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Solid Tumors

I. Incidence and Mortality Data

A. Mortality rates

1. Lung is the highest (recent rise in women) followed by breast and colorectal

2. Gastric and uterine (cervix) are falling

3. Mortality decreasing in those under 55 and increasing in those 65 and older

II. Lung Cancer

A. Cell Types and Characteristics


Location Hormone Production Relationship to Smoking Miscellaneous


central PTH-Iike +++ often cavitates
Small cell (ost cell) central ACTH, ADH, carcinoid


+++ metastatic at times of diagnosis Eaton-Lambert Syndrome
adenocarcinoma peripheral ?HGH ++
May arise in scars:




large cell central HCG ++ 4-gynecomastia

B. Treatment of non-small cell lung cancer

1. Surgery is treatment of choice for States I and II disease (primary tumor with or without involvement of bronchial and/or hilar nodes)

2. Contraindications to surgical resection

a. Co-morbid medical disease

b. Small cell (oat cell) pathology

c. Extrathoracic metastases

d. ? superior sulcus (Pancoast) syndrome

e. Paralyzed vocal cord (ie, laryngeal nerve palsy)

f. Malignant pleural effusion

g. Spread to carina, mediastinum, contralateral lung or nodes

3. Stage Ill disease -mediastinal node involvement (A -- ipsilateral, B = contralateral)

a. Ilia - ? role for initial chemotherapy and/or radiation, then resection.

b. IIIB - unresectable; radiation and/or chemotherapy

4. Stage IV disease - metastatic

a. chemotherapy may be superior to supportive care with respect to both quality of life and cost

C. Small cell (oat cell) carcinoma

1. Usually disseminated at time of diagnosis

2. Complete response may now be achieved in approximately 50% of patients using intensive combination chemotherapy and local radiation therapy; complete response has been associated with an increase in median survival from 3-4 months to 15-20 months with some patients remaining disease-free 24 months after diagnosis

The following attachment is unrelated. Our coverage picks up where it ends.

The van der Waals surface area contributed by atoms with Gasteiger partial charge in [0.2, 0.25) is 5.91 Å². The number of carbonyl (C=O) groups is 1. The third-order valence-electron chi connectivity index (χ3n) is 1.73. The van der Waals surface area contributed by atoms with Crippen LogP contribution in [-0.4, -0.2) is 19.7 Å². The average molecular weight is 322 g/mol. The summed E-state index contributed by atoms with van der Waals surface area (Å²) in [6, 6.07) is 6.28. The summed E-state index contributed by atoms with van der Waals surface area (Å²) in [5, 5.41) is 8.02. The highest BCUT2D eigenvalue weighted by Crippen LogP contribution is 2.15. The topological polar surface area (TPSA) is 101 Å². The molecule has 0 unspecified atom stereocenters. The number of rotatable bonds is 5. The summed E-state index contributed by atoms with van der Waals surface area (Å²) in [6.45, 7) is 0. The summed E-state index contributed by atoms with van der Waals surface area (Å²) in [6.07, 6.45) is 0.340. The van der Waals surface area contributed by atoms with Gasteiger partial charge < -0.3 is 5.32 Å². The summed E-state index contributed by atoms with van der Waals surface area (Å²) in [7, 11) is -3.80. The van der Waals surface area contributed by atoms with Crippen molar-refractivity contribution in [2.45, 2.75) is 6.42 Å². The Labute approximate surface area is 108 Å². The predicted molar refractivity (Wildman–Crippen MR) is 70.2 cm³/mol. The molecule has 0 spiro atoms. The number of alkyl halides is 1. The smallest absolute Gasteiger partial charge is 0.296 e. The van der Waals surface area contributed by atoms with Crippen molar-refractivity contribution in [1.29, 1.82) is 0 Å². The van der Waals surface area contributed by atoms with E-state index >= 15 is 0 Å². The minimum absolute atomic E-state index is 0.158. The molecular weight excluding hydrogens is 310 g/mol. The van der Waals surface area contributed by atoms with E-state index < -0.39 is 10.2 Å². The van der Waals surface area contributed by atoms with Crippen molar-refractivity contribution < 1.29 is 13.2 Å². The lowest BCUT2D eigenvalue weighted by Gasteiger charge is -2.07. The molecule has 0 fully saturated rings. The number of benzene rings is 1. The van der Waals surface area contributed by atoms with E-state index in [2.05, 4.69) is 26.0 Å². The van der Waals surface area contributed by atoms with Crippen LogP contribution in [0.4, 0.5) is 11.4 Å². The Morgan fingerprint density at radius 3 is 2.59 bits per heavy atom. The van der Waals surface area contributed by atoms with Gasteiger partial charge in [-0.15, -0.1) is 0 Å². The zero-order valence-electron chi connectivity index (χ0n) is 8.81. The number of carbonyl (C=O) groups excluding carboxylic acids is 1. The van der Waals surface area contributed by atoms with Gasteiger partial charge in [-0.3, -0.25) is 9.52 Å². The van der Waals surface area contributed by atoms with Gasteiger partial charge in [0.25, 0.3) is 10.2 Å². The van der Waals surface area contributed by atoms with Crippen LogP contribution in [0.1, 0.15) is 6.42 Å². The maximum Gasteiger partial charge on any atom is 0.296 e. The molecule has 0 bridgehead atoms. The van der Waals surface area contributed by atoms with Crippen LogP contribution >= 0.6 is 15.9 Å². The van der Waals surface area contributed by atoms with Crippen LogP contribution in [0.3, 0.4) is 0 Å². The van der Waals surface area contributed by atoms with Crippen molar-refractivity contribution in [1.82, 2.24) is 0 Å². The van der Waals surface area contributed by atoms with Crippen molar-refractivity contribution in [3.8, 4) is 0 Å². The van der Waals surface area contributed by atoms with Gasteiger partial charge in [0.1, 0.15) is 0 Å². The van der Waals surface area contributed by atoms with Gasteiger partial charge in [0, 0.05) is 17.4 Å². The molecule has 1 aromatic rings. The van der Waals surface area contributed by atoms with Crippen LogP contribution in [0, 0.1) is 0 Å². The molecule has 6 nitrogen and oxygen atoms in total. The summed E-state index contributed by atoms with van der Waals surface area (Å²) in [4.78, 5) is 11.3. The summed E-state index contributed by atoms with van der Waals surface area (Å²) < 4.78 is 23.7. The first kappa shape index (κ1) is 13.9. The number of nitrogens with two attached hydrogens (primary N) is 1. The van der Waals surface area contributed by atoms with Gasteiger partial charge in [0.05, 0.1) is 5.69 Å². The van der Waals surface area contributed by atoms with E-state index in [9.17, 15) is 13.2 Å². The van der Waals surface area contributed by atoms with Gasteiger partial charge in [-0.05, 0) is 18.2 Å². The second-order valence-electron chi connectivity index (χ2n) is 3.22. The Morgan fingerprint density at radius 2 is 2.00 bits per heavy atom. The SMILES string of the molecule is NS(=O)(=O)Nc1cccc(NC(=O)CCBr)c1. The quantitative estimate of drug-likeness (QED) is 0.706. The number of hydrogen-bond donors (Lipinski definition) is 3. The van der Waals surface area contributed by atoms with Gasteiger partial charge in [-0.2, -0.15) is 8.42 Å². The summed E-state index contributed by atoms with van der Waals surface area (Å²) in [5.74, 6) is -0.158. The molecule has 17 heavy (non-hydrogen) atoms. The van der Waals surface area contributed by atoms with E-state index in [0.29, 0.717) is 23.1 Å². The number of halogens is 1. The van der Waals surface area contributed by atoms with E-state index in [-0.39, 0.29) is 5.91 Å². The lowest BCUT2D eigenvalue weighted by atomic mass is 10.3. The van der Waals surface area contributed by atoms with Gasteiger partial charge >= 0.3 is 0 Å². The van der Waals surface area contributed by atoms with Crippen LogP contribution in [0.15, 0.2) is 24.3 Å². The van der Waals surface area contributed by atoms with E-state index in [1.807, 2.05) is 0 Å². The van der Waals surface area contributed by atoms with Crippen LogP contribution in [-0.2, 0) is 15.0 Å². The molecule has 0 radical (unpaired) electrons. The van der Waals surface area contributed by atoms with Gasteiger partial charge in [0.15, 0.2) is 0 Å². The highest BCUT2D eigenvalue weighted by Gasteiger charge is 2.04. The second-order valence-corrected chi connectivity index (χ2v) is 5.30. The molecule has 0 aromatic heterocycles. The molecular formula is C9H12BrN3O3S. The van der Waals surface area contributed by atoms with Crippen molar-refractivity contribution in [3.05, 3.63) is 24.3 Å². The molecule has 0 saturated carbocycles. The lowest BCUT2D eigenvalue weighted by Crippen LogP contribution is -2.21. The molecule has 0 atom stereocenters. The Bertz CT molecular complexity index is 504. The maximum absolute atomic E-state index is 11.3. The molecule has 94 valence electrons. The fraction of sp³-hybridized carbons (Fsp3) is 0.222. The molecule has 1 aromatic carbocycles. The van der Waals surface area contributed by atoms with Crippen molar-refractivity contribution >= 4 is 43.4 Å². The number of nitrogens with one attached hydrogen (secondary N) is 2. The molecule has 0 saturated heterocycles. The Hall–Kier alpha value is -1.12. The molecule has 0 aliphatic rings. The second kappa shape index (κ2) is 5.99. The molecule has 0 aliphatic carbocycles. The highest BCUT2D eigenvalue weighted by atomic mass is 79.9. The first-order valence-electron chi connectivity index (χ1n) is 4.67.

3. ? whether high dose chemotherapy with autologous stem cell support can increase fraction of complete responders who achieve long-term relapse-free survival

D. Approach to the solitary pulmonary nodule

1. Is the nodule new, altered in size, calcified?

2. Is the lesion really solitary? Obtain CT or MRI

3. Pre-biopsy evaluation

a. Cytology, bronchoscopy with brushings

b. Rule out extrapulmonary primary site such as breast, ENT, renal, GI, or gynecologic malignancy with appropriate studies.

4. If studies are negative and the nodule is indeed new and solitary, a biopsy (closed or open) or resection is appropriate

a. Many such lesions are benign or inflammatory

b. Pulmonary adenocarcinomas often present as a solitary nodule-surgery can be curative

c. Never treat with radiation or cytotoxic chemotherapy without tissue confirmation.

III. Colorectal Cancer

A. Anatomic Location

cecum                                                    8.3%

ascending colon and transverse colon      19.2%

descending colon                                    11.4%

rectum                                                   40.7 %

2. More recent experience suggests that rectal tumors are becoming less common and that the disease is becoming more proximal.

B. Presenting symptoms by anatomic location

Rectal bleeding Change in bowel habit Obstruction Anemia
right colon + + 0 - + + +
transverse colon + + + + +
sigmoid colon + + + + + 0 - +
rectum + + + + + + 0- + 0

C. Screening

1. Based on assumption that adenomatous polyps precede development of colon cancer by 5-10 years or more

2. No present screening technique is optimal for sensitivity, specificity and economic feasibility

3. Digital rectal exam and fecal occult blood test (FOBT} is more cost-effective

4. ? role for FOBT and flexible sigmoidoscopy

5. ? role for one-time colonoscopy with immediate removal of polyps if found

6. ? begin at age 50; ? repeat every 5 years

7. Mandatory colonoscopy in high risk patient

8. CEA of no value in screening; newer markers, molecular genetic probes may eventually be important

Methods for Screening Programs
Screening Program       Frequency of Screening     Method
FOBT     Annual Screening     Rehydrated FOB 


FS  Baseline Examination; if negative, repeat in 5 yrs 55-cm examination
FS/FOBT        Annual FOBT; FS x 2 over

10 yr

Colonoscopy        One-Time Screening Polypectomy at time of colonoscopy
Barium Enema   Baseline examination; if negative, repeat in 5 yrs    Air Contrast technique

Test  % deaths prevented Cost/screenee ($) ($) Cost/death prevented
100% Compliance

FS alone



Barium Enema
















50% Compliance

FS alone



Barium Enema
















            Lieberman D A .Gastroenterology 1995:109:1781-90.

D. Treatment

1. Surgery is primary Rx

2. Post-operative therapy

a. Adjuvant chemotherapy with 5-FU and levamisole or leucovorin improves survival in stage C (positive nodes) colon cancer

b. Adjuvant radiation combined with chemotherapy reduces the recurrence rate and prolongs survival in patients with rectal cancer

3. Metastatic disease

a. 5-FU plus leucovorin is treatment of choice

b. CPT-1 I has efficacy as second line therapy

IV. Ovarian Cancer

A. Epidemiology and screening